WCSU professor publishes Vietnam memoir
DANBURY, CONN. —It may be 46 years since Dr. Edward Hagan, Connecticut State University Distinguished Professor of Writing at Western Connecticut State University, served as an intelligence officer during the Vietnam War, but the memories never fade.
Hagan said that the events that took place were, in many ways, so enduring that he wanted to get them down on paper. Late last year, Hagan completed his first memoir “To Vietnam in Vain: Memoir of an Irish-American Intelligence Advisor.” Published by McFarland & Company, Inc., Publishers, the book is available at www.amazon.com and most bookstores.
“It’s a story that hasn’t been told about Vietnam. I think Vietnam remains an important part of contemporary consciousness,” said Hagan, who lives in Brewster, New York. “It’s still a subject that gets people worked up. Vietnam is a lot like the wars we’ve gotten ourselves into since. We seem to think that if we just fling divisions and air power wherever the battle is we can get people to do what we want.”
In Hagan’s own words, the memoir does not follow a conventional narrative, as he says that reflect an experience that didn’t have a clear beginning or a definitive end. For example, Hagan’s recollections of postwar movies like “The Deer Hunter” and “Full Metal Jacket” precede his recollection of being inducted into the local politics of South Vietnam. Although history often appears as a cohesive narrative, Hagan noted, it is usually more complex.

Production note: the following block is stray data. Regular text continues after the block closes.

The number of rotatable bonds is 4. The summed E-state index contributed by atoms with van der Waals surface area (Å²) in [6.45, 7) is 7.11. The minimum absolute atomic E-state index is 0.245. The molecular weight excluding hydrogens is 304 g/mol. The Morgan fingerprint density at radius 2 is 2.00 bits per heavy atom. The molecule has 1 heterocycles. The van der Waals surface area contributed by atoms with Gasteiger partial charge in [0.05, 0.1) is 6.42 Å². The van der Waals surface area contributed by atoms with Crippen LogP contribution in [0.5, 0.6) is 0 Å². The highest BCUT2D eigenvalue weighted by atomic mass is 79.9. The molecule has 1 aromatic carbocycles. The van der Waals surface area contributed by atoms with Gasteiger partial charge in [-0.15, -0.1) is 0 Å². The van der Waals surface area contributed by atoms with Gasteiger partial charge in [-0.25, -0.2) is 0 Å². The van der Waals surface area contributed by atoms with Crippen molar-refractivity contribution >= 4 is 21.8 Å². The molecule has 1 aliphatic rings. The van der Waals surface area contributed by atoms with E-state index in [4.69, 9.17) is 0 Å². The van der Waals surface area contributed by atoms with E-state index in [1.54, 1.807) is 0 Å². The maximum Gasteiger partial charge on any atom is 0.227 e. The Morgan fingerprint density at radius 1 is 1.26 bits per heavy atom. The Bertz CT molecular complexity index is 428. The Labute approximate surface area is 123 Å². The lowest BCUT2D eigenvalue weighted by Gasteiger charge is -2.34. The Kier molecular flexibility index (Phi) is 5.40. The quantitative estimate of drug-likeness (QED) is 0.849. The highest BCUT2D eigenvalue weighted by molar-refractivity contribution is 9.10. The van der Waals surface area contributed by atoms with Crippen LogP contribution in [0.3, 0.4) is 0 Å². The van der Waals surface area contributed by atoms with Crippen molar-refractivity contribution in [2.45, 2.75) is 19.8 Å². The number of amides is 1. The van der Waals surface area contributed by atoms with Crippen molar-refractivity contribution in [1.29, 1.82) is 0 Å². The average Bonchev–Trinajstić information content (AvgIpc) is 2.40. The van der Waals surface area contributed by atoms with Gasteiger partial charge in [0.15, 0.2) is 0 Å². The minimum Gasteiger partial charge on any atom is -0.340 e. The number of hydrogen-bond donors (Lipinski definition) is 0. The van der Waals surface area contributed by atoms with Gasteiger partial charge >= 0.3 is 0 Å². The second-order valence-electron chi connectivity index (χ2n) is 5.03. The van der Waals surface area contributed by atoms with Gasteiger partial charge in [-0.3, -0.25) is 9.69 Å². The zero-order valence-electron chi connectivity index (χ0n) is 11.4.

“World War II is the conventional war in the minds of many,” Hagan said. While most people define Pearl Harbor as the U.S. entre into World War II, “major events had already taken place.”
Instead, Hagan contends that people want to tell the story that the boys fought at D-Day, one day got to Berlin, Hitler was dead, the Japanese surrendered and the war was over – the conventional narrative.
“It’s a lie. People continued to be killed after that and prior to that,” he said. “Americans tend to think about Vietnam in that narrative and it doesn’t fit at all.”
Since Hagan was delegated to one of 44 provinces, he and other military advisers became close with their allies in South Vietnam, very familiar with their ways. Hagan spent his year in Vietnam, from 1969 to 1970, as a U.S. adviser to the South Vietnamese Regional and Popular Forces in the Mekong Delta. The son of Irish immigrants, Hagan is a prolific writer, having authored and co-authored many books and written numerous articles on war literature and on Irish literature.For more information, contact the Office of University Relations at (203) 837-8486.
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